The primary subject matter of this case concerns management of mergers and acquisitions in a turbulent environment. Secondary issues examined include strategic, organizational, and competitive issues that push the companies to the brink of destruction, and that may induce them to breach the boundaries of ethics and accountability for remaining afloat. The case has a difficulty level appropriate for first year graduate level. The case is designed to be taught in 1.5 class hours and is expected to require 2 hours of outside preparation by students.
Accounting fraud issues have taken the center stage whenever there is a discussion about the bankruptcy of WorldCom. However, the fraud issues were just an outcome of a deep-rooted deterioration in the performance fundamentals of WorldCom. In this case, we discuss some of the strategic, organizational and environmental issues that led to the survival challenges, and hence precipitated ethical irregularities and downfall of the company.
Considerable attention has been focused on WorldCom in recent months. WorldCom has the dubious distinction of being the company responsible for the biggest accounting fraud and bankruptcy in the US till date. It may be tempting to view WorldCom mostly as an example of how unethical behavior leads to bankruptcy. However, to do that would miss out on a major lesson in management. An analysis of the company's performance shows that the company was having severe problems even before the accounting fraud issue surfaced. Had the company stayed on that trajectory, it might be speculated that it would have moved into bankruptcy sooner or later. WorldCom suffered from strategic and organizational dilemmas and was in an industry facing tremendous turbulence. The aim of this case is to identify the strategic, organizational and environmental issues that led to the decline of WorldCom.
CHANGE AND THE TELECOMMUNICATIONS INDUSTRY
The foremost characteristic of the telecommunications industry is one of change. The twin drivers of change have been technology and regulation/deregulation. Traditionally telecommunications meant communicating by telephone and historically one company provided the service: AT&T. AT&T was considered a natural monopoly and controlled all aspects of telephony: local, interstate and international long distance. However, in 1963, MCI filed with the FCC to be allowed to provide communication services. In 1969, MCI was granted permission to do so, and started voice transmission over microwave links between St. Louis and Chicago. Other companies followed suit but competition was hampered because of AT&T's control over the local exchanges. In 1984, AT&T was ordered to breakup. The long distance business was created as a separate company and retained the AT&T name. Long distance telephone services were opened up to competition while the local exchanges were still monopolies. The local exchanges (connections to millions of individual homes) - RBOCs (Regional Bell Operating Companies) were created into 22 separate holding companies. Each RBOC served between 12 and 20 million customers and reported assets in excess of $20 billion. These local exchanges were required to give access to the long distance companies to reach individual homes through their network (for an "access fee": fees paid by long distance providers to local exchanges to transmit the long distance call to the homes of the customers). Numerous companies jumped in to offer long distance services - WorldCom was one of these.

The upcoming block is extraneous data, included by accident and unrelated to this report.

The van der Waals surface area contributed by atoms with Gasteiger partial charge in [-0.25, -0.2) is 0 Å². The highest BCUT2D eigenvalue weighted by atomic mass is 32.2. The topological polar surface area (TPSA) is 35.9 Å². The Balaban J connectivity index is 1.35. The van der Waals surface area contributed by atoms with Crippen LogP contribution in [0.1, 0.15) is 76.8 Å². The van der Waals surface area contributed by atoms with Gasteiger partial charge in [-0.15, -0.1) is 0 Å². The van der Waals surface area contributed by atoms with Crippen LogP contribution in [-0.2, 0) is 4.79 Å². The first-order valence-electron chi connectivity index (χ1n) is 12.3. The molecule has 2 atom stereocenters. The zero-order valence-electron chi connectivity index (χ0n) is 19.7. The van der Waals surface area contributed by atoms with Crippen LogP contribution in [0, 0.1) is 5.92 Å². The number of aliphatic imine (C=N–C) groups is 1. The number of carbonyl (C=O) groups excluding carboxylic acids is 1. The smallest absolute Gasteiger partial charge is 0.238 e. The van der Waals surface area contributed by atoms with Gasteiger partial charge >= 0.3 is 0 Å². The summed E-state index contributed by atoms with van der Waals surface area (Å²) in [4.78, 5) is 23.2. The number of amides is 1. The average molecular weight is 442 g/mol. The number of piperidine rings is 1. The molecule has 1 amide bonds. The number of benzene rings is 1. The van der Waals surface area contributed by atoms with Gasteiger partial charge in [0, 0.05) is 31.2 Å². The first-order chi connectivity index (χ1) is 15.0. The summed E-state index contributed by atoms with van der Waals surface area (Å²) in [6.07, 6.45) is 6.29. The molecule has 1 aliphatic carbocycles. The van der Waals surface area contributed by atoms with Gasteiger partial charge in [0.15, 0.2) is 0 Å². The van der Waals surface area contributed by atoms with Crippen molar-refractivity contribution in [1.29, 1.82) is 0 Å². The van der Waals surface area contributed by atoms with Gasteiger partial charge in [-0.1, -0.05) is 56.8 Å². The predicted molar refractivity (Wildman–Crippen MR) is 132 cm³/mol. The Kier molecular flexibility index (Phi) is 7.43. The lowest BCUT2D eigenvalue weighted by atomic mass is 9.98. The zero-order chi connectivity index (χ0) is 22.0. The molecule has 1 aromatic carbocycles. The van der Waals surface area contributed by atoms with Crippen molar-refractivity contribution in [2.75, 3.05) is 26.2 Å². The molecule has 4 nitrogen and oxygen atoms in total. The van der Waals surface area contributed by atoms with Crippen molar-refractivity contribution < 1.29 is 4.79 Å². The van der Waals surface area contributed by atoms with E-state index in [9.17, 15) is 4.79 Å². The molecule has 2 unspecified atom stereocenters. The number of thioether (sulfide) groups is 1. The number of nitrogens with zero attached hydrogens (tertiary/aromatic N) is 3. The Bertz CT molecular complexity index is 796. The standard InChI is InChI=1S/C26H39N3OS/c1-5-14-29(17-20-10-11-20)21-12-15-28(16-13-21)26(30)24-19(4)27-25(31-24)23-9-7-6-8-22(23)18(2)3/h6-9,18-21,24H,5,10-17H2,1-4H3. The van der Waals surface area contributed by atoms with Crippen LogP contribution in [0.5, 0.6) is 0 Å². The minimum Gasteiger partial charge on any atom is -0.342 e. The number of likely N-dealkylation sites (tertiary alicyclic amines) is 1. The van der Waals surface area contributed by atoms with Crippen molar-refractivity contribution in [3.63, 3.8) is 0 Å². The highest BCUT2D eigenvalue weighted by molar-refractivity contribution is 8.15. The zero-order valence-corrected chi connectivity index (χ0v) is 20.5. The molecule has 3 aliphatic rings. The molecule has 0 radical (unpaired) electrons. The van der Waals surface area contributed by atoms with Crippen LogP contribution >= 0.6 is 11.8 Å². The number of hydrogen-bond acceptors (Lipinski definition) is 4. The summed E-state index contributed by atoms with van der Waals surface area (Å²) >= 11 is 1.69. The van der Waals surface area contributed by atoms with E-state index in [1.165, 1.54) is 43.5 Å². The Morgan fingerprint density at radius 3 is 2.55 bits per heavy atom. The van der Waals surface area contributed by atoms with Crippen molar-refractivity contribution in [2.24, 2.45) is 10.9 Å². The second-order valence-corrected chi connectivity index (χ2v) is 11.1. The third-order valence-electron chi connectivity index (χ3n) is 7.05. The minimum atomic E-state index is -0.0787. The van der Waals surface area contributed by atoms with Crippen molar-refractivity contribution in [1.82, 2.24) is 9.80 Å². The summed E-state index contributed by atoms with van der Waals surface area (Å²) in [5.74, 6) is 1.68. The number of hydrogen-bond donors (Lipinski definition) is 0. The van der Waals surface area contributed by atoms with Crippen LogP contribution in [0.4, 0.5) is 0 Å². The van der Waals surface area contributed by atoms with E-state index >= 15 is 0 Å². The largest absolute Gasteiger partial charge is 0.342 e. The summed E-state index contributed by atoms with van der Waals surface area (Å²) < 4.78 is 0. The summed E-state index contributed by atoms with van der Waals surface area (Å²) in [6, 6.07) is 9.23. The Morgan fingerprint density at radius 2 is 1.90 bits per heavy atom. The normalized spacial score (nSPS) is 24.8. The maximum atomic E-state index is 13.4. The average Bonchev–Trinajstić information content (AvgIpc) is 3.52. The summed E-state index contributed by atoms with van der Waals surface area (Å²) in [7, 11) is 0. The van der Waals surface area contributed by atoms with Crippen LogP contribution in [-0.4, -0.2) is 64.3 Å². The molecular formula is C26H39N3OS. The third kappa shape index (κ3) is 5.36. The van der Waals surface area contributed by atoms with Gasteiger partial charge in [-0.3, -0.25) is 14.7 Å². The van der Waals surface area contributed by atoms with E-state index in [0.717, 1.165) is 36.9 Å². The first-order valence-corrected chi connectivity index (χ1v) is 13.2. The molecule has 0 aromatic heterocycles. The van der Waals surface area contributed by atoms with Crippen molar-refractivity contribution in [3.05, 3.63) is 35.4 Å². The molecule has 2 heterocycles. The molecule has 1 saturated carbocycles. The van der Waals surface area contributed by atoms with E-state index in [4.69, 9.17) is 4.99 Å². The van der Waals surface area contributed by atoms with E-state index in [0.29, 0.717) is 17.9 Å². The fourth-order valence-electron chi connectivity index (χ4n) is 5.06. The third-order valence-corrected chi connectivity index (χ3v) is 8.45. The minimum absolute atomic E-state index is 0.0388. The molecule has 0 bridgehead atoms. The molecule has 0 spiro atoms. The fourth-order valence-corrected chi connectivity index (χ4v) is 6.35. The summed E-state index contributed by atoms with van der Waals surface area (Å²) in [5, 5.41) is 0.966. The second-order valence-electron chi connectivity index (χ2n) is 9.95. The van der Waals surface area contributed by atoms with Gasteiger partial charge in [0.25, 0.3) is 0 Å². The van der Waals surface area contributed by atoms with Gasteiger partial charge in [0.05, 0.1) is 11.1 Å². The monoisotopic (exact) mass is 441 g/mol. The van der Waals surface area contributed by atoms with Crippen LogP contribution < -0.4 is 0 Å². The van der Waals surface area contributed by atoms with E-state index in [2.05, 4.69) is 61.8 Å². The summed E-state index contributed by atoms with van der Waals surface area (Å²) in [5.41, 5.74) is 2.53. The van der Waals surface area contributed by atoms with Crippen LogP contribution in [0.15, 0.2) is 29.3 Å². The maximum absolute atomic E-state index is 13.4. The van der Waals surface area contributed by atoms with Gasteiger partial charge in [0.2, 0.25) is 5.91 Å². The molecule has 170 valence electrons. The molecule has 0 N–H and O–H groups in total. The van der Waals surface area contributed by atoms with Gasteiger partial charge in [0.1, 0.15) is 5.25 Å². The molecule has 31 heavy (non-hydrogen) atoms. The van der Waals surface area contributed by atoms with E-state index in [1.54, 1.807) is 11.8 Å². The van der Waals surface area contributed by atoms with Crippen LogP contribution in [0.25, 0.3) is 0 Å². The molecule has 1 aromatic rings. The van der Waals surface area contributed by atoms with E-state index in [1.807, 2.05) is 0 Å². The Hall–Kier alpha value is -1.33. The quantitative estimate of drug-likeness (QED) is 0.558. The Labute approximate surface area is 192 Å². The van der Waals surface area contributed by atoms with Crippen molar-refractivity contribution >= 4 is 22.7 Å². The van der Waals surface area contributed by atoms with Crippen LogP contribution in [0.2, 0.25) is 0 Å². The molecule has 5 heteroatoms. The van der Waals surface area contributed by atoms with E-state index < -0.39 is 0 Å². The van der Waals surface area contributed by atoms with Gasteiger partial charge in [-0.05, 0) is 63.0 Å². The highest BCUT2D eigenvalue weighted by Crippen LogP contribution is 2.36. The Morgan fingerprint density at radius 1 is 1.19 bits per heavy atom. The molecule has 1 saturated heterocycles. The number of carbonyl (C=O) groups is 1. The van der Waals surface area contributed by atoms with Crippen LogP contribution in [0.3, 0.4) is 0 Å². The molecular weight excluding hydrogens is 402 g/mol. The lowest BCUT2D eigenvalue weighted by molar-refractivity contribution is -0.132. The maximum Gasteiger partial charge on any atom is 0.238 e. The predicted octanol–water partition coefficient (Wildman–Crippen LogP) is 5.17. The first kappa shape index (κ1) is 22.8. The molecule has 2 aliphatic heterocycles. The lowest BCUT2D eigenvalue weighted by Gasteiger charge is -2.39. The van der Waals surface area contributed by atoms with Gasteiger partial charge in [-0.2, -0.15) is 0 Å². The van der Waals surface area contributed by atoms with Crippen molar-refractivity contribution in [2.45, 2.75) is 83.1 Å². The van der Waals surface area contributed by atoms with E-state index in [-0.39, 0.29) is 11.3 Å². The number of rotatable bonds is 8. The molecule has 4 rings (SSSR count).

WORLDCOM ENTERS THE MARKET
In 1983, WorldCom was launched under the name LDDS - Long Distance Discount Service by Mississippi businessmen Murray Waldron and William Rector. Its business was to resell long distance phone service. The company ran into difficulties by 1985, and Bernie Ebbers, who had invested in the company became its CEO. …